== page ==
Van Hategar

So Van Halen has released a new album with David Lee Roth–and fans everywhere rejoice. The ring has been cast into the fiery depths of Mt. Doom, the Death Star has been destroyed, and the evil Hagar beast has been vanquished. All is now right with the world.

Van Halen fans (the true ones, not those pesky fans of the Hagar years) are thrilled that the real band is back together (conveniently overlooking the exclusion of Michael Anthony, whose contributions to the Van Halen sound, particularly with harmonies, was underrated). I have heard the new album and I just have to say: meh. Sure, it does sound like vintage Van Halen, but more than anything it has a “been there, done that” feeling to it. It doesn’t really add anything new to the Van Halen legacy.

And therein lies the problem with the revisionist historians who revile Sammy Hagar as the man who ruined Van Halen. “He made them go soft,” the detractors say. The fact is that the band was already headed in a less guitar-driven direction anyway–Eddie Van Halen’s growing love affair with keyboards began long before Hagar joined the band–for proof just listen to 1984 again. There is nothing wrong with this. A band needs to evolve. If it keeps releasing the same material over and over again it eventually becomes an imitation of itself and fans lose interest. At the time of Roth’s departure, the band had pretty much gone as far as they could with him. It was obvious that Eddie wanted to expand his music into areas that Roth was either unwilling to go or that were beyond his capabilities as a performer. Van Halen didn’t change because Roth left. On the contrary, Roth’s departure freed them to embrace the new avenues they had already begun to explore.

Case in point: Love Walks In. Yeah, yeah, I know that this song is reviled among Roth fans as indicative of everything that was wrong with the Hagar years (though I happen to think it’s a great rock ballad). I’m pretty sure I recall reading that this song was written by Eddie. So if you want to blame someone for it, blame him. Did Hagar’s presence possibly lead Eddie to write the song? Perhaps. He would never have written the song for Roth to sing because Roth does not possess the range to sing it. You can hate Hagar’s voice all you want, but you cannot deny that he brought with him a greater vocal range that enabled the band to write songs with greater nuance and variety than they had in the past, and his ability to play lead guitar allowed Eddie to add more keyboard texture to his songs with the knowledge that they could be performed live.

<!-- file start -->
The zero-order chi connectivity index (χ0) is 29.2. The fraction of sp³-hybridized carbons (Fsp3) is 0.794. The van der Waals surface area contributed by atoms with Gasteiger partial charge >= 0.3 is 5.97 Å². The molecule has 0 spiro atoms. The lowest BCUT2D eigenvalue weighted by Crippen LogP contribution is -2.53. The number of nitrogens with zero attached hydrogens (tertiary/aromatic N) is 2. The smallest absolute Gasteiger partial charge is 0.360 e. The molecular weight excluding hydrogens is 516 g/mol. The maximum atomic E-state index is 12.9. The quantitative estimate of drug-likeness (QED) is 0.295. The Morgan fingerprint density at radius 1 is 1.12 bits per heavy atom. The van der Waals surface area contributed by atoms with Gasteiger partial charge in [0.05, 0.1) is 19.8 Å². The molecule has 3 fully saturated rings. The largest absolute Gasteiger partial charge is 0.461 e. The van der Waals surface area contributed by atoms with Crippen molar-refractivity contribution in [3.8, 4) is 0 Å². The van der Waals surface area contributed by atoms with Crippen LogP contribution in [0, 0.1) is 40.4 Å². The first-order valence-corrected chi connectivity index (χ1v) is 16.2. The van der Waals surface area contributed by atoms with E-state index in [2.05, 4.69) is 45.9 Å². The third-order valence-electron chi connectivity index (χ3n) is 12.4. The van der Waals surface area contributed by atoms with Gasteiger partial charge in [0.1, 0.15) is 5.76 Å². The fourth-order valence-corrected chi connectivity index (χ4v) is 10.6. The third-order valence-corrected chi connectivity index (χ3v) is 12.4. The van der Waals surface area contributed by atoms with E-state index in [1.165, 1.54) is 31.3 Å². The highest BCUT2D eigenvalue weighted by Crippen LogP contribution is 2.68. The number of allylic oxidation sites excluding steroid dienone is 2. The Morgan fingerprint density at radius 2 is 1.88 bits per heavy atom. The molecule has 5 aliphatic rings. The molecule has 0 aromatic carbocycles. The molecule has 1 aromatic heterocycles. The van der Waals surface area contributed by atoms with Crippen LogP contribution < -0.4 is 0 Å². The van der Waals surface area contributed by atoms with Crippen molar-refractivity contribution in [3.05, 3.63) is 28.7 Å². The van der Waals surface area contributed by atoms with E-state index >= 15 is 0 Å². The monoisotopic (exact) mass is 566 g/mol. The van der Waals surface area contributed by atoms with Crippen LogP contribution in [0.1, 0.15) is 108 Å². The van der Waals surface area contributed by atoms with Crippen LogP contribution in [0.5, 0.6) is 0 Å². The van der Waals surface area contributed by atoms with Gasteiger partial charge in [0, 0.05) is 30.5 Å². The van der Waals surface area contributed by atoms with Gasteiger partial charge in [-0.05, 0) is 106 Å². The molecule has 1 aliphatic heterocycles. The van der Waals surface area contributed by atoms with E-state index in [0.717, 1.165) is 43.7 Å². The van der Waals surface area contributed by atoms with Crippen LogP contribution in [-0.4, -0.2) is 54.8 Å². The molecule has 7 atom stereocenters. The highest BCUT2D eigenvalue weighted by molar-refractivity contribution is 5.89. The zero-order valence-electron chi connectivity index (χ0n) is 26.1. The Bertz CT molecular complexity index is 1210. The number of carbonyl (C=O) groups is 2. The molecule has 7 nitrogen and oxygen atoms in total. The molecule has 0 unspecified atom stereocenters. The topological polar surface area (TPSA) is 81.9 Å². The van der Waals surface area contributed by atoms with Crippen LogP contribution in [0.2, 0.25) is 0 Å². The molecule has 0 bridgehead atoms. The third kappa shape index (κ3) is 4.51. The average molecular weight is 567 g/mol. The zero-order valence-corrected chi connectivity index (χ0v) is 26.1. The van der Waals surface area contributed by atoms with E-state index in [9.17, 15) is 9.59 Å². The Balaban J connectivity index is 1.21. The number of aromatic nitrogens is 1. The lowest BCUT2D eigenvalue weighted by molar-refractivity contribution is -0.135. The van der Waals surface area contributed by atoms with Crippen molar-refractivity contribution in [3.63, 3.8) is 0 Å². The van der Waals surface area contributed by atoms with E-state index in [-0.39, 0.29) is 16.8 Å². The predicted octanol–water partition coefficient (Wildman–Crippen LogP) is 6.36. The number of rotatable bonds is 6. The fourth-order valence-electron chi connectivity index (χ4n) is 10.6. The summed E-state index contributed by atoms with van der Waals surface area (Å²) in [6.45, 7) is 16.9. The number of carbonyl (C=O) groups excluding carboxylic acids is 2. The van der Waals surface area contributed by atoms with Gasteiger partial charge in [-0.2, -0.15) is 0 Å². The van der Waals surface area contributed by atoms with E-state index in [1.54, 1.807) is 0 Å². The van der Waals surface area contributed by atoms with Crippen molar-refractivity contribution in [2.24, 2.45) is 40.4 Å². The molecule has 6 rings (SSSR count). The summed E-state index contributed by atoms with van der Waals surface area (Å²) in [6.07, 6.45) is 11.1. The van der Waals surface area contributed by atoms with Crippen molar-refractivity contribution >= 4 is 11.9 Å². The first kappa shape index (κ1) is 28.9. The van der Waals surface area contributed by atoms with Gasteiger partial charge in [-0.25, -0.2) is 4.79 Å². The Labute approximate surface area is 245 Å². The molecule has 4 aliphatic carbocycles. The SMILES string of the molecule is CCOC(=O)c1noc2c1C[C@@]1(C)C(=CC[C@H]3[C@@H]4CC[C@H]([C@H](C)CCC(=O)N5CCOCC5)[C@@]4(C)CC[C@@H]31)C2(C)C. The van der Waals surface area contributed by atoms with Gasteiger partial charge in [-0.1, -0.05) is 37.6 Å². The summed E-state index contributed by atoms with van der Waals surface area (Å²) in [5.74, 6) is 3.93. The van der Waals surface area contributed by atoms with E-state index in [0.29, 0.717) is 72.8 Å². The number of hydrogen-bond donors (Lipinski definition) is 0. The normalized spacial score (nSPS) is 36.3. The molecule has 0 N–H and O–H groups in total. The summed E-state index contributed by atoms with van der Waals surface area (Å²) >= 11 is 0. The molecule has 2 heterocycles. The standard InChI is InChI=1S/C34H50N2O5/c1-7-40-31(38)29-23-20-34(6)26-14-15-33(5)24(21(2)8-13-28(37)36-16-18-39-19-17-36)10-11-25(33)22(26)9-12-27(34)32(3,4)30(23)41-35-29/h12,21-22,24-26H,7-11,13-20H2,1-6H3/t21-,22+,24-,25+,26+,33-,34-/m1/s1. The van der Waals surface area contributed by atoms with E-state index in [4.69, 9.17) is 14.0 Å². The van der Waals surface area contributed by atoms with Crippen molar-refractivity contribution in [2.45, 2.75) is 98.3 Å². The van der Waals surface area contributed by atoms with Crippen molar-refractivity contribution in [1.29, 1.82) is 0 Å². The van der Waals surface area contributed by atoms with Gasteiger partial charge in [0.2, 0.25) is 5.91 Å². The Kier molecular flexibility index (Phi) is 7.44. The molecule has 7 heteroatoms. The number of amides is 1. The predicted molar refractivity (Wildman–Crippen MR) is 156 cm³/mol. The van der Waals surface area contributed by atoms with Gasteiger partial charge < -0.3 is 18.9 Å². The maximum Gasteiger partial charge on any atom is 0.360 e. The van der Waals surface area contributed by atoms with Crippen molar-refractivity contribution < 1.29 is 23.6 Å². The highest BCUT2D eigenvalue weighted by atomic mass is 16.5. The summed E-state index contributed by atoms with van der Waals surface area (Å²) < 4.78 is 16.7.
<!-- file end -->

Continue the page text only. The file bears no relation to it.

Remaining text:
I don’t think this made them soft, just different, but they were still Van Halen.  Why Can’t This Be Love sounds like a song that could have felt at home on 1984 next to Jump. It’s not as if they became a ballad band ala Chicago in its later years. Songs like Best of Both WorldsBlack and BluePoundcake, and Humans Being still rocked.

But lest you think this is a pro-Hagar, anti-Roth piece, I want to assure you that it’s not. I happen to like both incarnations of the band. In my opinion both front men made great contributions to their particular eras. In fact, I find the whole Roth versus Hagar argument rather passe. It’s just like the Star Wars versus Star Trek debate. Why isn’t it possible to like both? I recognize that there are people who truly hated the Hagar years, and I respect their opinions, but I think the number of haters has grown over the years as it has become more fashionable to bash that era. I believe the majority of these new haters are not being honest with themselves. How else to explain Van Halen’s enormous popularity during the Hagar years? Those were not just new fans. There were plenty of Roth holdovers who thought 5150 and OU812 were very good albums when they came out.

So if you are among those who always hated the Hagar years, I’m okay with that, and I’m not here to change your mind. But if you enjoyed the Hagar years when you were younger, it’s okay to admit it, you don’t need to hide anymore. As Obi Wan Kenobi might say, “Trust your feelings.” Those years weren’t so bad.

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